Intercomparison of CMIP5 and CMIP3 simulations of the 20th century maximum and minimum temperatures over India and detection of climatic trends

Abstract

Climate change impact assessment has become one of the most important subjects of the research community because of the recent increase in frequency of extreme events and changes in the spatiotemporal patterns of climate. This paper analyses the ability of 46 coupled climate models from Coupled Model Intercomparison Project phases 3 and 5 (CMIP5 and CMIP3). The performance of each climate model was assessed based on its skills in simulating the current seasonal cycles (monthly) of both maximum temperature and minimum temperature (Tmax, Tmin) over India. The performance measures such as coefficient of correlation (Skill_r), root mean square error (Skill_rmse), and the skill in simulating the observed probability density function (Skill_s) are mainly employed for evaluation of the simulated monthly seasonal cycle. A new metric called Skill_All which is an intersection of the above three metrics has been defined for the first time. A notable enhancement of Skill_All for CMIP5 vis-a-vis CMIP3 is observed. Further, three best CMIP5 models each for Tmax and Tmin were selected. The methodology employed in this study for model assessment is implemented for the first time for India, which establishes a robust foundation for the climate impact assessment study. The seasonal trends in Tmax and Tmin were analyzed over all the temperature homogenous regions of India for different time slots during the 20th century. Significant trends in Tmin can be seen during most of the seasons over the entire Indian region during last four decades. This establishes the signature of climate change over most parts of India.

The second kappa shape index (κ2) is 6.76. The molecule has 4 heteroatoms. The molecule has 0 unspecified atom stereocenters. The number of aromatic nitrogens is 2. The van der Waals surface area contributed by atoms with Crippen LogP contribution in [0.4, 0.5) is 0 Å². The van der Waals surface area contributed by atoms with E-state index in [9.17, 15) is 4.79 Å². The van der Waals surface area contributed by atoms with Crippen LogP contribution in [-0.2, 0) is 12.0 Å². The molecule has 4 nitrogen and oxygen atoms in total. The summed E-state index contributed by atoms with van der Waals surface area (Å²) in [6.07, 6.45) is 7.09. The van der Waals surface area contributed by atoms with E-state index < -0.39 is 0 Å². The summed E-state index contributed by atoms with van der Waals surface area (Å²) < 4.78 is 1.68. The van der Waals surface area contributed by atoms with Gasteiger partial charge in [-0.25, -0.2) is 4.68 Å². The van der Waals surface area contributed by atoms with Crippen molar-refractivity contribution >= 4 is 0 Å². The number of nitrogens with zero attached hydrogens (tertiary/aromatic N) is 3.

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Acknowledgment

This work is partly supported by the Ministry of Earth Sciences, Govt. of India (MOES/ATMOS/PP-IX/09). We acknowledge the assistance of the World Climate Research Program’s Working Group on Coupled Modeling, which is responsible for CMIP, and we thank the climate modeling groups (listed in Table 1 of this paper) for producing and making available their model outputs. For CMIP, the US Department of Energy’s Program for Climate Model Diagnosis and Intercomparison provided coordinating support and led to the development of software infrastructure in partnership with the Global Organization for Earth System Science Portals. We also thank IMD for gridded temperature dataset.

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Sonali, P., Kumar, D.N. & Nanjundiah, R.S. Intercomparison of CMIP5 and CMIP3 simulations of the 20th century maximum and minimum temperatures over India and detection of climatic trends. Theor Appl Climatol 128, 465–489 (2017). https://doi.org/10.1007/s00704-015-1716-3

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Keywords

  • Pattern Correlation
  • Couple Model Intercomparison Project Phase
  • Skill Score
  • India Meteorological Department
  • CMIP5 Model